Kenny tree’s demise reveals ‘eyesore’ sign

A Kenny neighborhood tree that was cut down has exposed a large overhanging mast-arm sign that has nearby homeowners upset.

The tree was on the west side of Lyndale Avenue as it converges into the on-ramp for Highway 62 West. The sign directs drivers to the highway. Kenny resident Bill Libbey calls the sign an "eyesore," and he and his neighbors hope the Kenny Neighborhood Association can beautify the area after state officials refused.

Libbey contends that the sign has a negative effect on property values of the 56 homes that can now see it. He and others tried to get Minnesota Department of Transportation (MnDOT) officials to remove the sign. Libbey argued that there are other, smaller signs that mark the highway entrance and fit in better with the neighborhood.

MnDOT Metro Traffic Engineer Brian Kamnikar told residents that the sign, installed in 1987, is necessary according to federal highway sign standards.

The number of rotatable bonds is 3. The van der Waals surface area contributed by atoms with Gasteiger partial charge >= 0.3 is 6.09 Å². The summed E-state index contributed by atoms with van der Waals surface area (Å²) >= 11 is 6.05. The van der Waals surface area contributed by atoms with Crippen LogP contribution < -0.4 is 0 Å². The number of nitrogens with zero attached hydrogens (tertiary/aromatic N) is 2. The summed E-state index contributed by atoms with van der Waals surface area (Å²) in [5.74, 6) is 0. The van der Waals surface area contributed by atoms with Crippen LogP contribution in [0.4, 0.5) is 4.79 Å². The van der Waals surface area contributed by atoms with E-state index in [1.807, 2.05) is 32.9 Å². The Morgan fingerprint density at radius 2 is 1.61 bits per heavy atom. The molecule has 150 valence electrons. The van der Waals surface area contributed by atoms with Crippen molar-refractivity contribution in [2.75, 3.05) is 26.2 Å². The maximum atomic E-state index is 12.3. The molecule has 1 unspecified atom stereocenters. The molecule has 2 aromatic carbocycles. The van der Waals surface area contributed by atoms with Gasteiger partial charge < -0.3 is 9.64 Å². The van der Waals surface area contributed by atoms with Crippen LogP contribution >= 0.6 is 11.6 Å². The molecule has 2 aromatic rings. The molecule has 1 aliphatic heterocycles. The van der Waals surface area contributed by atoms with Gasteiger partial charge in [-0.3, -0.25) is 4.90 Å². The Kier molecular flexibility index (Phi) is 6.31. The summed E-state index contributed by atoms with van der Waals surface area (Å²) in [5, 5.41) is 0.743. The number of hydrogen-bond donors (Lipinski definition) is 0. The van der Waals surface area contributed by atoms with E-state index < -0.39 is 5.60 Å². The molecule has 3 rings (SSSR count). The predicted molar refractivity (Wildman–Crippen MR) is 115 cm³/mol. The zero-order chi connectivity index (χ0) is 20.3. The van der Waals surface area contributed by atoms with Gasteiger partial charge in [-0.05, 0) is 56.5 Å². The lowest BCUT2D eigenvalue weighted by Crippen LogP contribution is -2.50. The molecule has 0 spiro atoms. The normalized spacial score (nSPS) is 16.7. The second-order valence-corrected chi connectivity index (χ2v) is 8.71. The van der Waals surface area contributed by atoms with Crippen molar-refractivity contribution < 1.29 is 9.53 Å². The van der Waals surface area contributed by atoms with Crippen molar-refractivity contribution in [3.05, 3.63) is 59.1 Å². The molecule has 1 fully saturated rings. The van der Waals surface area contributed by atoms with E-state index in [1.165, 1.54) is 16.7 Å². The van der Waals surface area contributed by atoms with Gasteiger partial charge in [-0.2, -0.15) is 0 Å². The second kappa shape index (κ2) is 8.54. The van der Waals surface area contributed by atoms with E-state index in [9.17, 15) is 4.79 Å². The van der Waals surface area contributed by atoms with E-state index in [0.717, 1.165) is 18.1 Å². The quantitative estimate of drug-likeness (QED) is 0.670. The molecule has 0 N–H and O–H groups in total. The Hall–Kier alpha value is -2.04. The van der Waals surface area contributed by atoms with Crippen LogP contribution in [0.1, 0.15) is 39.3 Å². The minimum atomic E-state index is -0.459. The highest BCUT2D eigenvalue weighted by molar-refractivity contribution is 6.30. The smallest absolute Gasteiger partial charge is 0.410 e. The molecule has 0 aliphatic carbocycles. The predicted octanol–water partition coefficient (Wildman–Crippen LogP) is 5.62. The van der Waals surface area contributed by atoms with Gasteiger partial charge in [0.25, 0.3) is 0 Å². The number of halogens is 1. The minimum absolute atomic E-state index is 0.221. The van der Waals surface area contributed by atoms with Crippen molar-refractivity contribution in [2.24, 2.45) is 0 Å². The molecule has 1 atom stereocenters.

Kamnikar said that other, smaller signs nearby don’t give drivers the proper lane assignment and notify them of the upcoming junction with enough time to properly exit. Kamnikar said these signs are also necessary for drivers unfamiliar with the area.

So Libbey asked the Kenny Neighborhood Association in March for help. He said other sections of roadside leading onto Highway 62 are landscaped with lilacs and trees, and that something similar could block the neighbors’ view of the sign.

KNA president Dan Quirk said his group has a contract with the Minneapolis Park Board to use some NRP money specifically for tree-planting in the neighborhood. He said he would look into the possibility of planting a new tree to replace the one that was removed.